• Fruit Punch
Bare Performance Nutrition Creatine Monohydrate$$Unflavoredyesyes
The Genius Brand Genius Creatine$$$• Unflavored
• Green Apple
Transparent Labs Creatine HMB$$$• Unflavored
• Blue Raspberry
• Sour Grape
• Tropical Punch
• Fruit Punch
• Watermelon
• Black Cherry
• Orange
• Hawaiian Splash
• Strawberry Lemonade
• Peach Mango
Naked Creatine$Unflavoredyesno
Optimum Nutrition Micronized Creatine Capsules$$–$$$Unflavorednono
Gnarly Sports Nutrition Creatine$$Unflavoredyesyes
Proven4 Sport Pre-Game Formula$$$• Blue Raspberry
• Cherry Limeade
• Fruit Punch
• Watermelon

When selecting a creatine supplement, be sure to consider the ingredient list and dose provided. It’s also a good idea to select a product that has been third-party tested.


Check the ingredient label carefully and look for products free of artificial flavors, sweeteners, colors, and fillers whenever possible.

However, note that some supplements may contain added carbs or protein, which can help increase the retention of creatine (3).


You should also pay close attention to the dosage of creatine supplements.

Experts generally recommend starting with a loading phase of 20–25 g per day for 5–7 days to increase muscle stores of creatine and then using a maintenance dose of 3–5 g per day thereafter (8).

Third-party testing

If possible, you should also choose supplements that have undergone third-party testing and are certified by an organization such as NSF or Informed Choice to ensure safety and quality.

Some companies may also provide a COA upon request, which offers detailed information about the purity and potency of products.

If you’re a competitive athlete, choose a product that is certified safe for sport. Organizations such as NSF and Informed Sport provide certifications that ensure products are free of substances that are banned by most professional sporting organizations.

One of the most commonly reported side effects of creatine is a short-term increase in fluid retention, which may be the result of creatine’s osmotic properties (3, 22).

Creatine supplementation has also been consistently associated with weight gain, especially during the loading phase. However, this may due to increases in muscle mass and water retention rather than an increase in body fat (22, 23, 24).

Some other anecdotal side effects often reported with creatine supplementation are (3, 22):

  • digestive issues
  • dehydration
  • muscle cramps
  • kidney or liver problems

However, according to the International Society of Sports Nutrition (ISSN), there is no evidence that creatine causes any of these side effects (3).

Additionally, the ISSN notes that both short- and long-term supplementation with creatine are considered safe and effective for improving exercise performance and preventing or reducing the severity of injuries (3).

Is it OK to take creatine every day?

Research shows that creatine is safe and effective for healthy adults, even if you take it every day.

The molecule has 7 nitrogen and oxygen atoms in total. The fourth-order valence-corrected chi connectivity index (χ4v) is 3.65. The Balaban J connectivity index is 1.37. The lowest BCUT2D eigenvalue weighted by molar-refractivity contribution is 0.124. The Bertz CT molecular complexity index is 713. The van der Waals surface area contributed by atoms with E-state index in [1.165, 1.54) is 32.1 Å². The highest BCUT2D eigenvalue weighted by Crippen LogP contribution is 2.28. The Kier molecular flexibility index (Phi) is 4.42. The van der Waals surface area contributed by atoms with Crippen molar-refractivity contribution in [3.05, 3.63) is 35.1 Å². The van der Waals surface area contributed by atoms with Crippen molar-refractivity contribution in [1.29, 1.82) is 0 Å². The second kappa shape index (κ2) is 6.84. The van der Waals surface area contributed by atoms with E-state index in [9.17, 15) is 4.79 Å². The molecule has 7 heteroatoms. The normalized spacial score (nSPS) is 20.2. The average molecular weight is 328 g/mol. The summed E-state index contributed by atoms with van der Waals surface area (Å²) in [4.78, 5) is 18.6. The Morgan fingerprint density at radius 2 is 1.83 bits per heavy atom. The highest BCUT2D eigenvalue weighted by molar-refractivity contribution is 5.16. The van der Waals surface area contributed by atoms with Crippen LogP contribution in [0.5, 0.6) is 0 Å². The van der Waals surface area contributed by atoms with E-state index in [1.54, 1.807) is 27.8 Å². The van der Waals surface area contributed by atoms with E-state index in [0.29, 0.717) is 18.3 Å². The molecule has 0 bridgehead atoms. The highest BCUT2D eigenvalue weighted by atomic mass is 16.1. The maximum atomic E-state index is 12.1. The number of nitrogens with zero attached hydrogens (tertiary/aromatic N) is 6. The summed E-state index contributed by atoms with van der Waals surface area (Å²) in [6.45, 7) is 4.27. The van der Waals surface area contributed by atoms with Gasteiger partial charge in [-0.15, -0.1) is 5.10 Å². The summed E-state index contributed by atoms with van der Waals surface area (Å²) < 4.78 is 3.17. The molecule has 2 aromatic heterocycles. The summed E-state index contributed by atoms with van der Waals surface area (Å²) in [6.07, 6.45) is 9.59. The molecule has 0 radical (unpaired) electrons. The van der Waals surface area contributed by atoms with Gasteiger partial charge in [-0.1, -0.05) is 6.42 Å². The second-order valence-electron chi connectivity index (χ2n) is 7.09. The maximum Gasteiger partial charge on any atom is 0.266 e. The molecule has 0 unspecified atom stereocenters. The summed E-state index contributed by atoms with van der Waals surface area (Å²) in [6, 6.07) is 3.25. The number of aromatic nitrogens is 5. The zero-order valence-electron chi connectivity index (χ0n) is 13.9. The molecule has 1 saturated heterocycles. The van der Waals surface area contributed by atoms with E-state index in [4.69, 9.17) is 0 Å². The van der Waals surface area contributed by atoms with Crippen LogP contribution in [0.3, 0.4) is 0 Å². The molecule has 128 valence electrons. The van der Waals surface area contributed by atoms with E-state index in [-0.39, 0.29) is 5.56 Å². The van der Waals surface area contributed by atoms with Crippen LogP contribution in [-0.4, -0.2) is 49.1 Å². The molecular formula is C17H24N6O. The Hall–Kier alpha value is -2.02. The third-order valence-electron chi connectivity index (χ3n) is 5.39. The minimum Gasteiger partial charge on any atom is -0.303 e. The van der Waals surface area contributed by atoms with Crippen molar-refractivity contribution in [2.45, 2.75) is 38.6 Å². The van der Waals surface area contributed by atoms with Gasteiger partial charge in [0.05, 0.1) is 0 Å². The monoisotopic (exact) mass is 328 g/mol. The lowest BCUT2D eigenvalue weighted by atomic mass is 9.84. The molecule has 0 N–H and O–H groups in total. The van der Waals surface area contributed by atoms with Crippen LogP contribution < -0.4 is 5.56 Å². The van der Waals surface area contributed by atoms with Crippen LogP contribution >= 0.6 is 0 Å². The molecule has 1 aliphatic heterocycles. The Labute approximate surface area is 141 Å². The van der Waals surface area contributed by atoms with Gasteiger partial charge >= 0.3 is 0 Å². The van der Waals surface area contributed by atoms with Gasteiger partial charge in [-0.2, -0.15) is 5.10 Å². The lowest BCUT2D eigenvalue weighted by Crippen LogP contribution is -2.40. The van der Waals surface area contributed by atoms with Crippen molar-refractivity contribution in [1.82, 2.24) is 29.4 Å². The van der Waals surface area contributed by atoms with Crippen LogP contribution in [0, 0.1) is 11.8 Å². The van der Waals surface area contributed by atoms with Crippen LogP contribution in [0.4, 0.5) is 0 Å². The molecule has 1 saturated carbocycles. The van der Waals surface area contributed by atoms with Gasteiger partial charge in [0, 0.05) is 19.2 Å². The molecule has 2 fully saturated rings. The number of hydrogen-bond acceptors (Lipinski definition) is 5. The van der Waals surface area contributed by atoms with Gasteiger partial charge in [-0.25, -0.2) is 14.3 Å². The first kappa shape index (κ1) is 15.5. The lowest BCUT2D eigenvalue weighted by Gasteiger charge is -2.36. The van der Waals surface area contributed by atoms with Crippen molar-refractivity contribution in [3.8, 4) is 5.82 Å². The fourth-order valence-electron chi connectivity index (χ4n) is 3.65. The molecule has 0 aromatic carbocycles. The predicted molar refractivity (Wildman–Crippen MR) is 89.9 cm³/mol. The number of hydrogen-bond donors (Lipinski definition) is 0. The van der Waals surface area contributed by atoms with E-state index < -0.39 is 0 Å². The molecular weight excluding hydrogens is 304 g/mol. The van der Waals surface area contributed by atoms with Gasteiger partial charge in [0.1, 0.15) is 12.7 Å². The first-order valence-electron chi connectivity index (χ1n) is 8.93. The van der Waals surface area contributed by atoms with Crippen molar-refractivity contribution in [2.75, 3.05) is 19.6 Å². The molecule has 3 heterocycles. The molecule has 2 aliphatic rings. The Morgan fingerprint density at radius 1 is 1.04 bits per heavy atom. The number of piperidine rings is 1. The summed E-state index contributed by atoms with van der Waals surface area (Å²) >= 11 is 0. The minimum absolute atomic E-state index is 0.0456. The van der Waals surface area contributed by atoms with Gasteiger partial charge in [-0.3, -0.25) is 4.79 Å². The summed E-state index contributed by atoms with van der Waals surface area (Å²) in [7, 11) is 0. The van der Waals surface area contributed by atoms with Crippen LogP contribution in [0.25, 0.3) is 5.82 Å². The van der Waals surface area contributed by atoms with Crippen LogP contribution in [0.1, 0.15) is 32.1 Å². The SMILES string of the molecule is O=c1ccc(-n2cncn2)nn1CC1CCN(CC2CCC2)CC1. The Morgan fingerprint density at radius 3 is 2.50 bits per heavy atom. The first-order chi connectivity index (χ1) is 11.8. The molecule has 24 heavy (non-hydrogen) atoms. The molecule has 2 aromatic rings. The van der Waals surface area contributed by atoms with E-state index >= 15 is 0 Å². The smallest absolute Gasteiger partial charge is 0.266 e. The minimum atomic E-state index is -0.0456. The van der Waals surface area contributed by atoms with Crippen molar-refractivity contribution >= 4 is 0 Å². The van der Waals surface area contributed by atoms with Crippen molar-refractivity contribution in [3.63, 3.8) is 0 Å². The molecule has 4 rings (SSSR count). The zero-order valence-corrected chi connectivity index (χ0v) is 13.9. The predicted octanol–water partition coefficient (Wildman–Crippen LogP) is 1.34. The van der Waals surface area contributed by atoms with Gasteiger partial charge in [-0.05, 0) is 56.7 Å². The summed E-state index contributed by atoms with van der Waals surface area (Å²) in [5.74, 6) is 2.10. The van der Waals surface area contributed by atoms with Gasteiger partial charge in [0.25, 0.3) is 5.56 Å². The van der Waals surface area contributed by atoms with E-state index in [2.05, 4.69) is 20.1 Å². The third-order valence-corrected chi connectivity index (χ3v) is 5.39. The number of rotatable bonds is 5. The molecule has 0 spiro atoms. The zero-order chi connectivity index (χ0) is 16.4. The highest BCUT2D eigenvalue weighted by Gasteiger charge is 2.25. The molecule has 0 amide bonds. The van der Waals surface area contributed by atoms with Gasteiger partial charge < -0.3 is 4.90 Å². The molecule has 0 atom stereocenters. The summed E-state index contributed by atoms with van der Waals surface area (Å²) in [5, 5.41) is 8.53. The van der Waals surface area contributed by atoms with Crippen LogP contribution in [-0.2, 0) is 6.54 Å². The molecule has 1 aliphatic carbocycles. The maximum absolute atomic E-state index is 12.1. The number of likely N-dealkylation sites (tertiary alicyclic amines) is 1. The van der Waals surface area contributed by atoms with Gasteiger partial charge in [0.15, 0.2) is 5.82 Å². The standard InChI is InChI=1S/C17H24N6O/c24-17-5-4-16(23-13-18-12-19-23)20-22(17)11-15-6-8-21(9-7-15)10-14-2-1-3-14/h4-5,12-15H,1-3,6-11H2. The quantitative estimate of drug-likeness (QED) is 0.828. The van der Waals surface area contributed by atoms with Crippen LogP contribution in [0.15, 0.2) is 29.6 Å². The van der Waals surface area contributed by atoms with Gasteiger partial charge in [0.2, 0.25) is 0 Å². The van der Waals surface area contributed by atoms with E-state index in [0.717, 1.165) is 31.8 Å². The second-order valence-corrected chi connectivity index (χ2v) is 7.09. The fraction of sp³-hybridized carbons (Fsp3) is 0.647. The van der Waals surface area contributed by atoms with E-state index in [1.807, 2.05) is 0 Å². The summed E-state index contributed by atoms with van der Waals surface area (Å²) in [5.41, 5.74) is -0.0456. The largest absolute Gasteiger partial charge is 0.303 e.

According to one review, creatine has not been associated with significant negative side effects, even when taken in high doses of up to 30 g per day for 5 years (3).

What happens if you stop taking creatine?

Once you stop taking creatine, your body’s levels of stored creatine may decline, which could lead to changes in energy levels, strength, and body composition.

Should beginners take creatine?

Creatine is safe and effective, even for beginners. Experts generally recommend starting with a loading phase of 20–25 g per day for 5–7 days and then using a maintenance dose of 3–5 g per day thereafter (8).

Does creatine make you gain weight?

Most creatine supplements are calorie-free or very low in calories and are therefore unlikely to contribute enough calories to cause weight gain.

However, one of the most common side effects of creatine is water retention in the first few days of supplementation. While you might see your weight increase initially, research doesn’t suggest that creatine causes long-term water retention or subsequent weight gain (22).

Creatine has also been linked to increases in muscle mass, which could lead to an increase in weight.

Who shouldn’t take creatine?

Because creatine in the blood is an important measure for liver and kidney function, people who have liver or kidney conditions or are taking medications for liver and kidney function should talk with a trusted healthcare professional before taking creatine supplements (25).

Additionally, people who are pregnant, breastfeeding, or taking any prescription medications, especially medications that affect blood sugar levels, should consult a healthcare professional before adding creatine to their wellness routine.

Useful supplement shopping guides

Check out these two articles to help make supplement shopping a breeze:

Was this helpful?

Creatine supplements are available in a variety of forms, flavors, and dosages.

When searching for the right product for you, be sure to check the ingredient label and dosage carefully.

Ideally, you should purchase products that have undergone third-party testing or have a COA available upon request.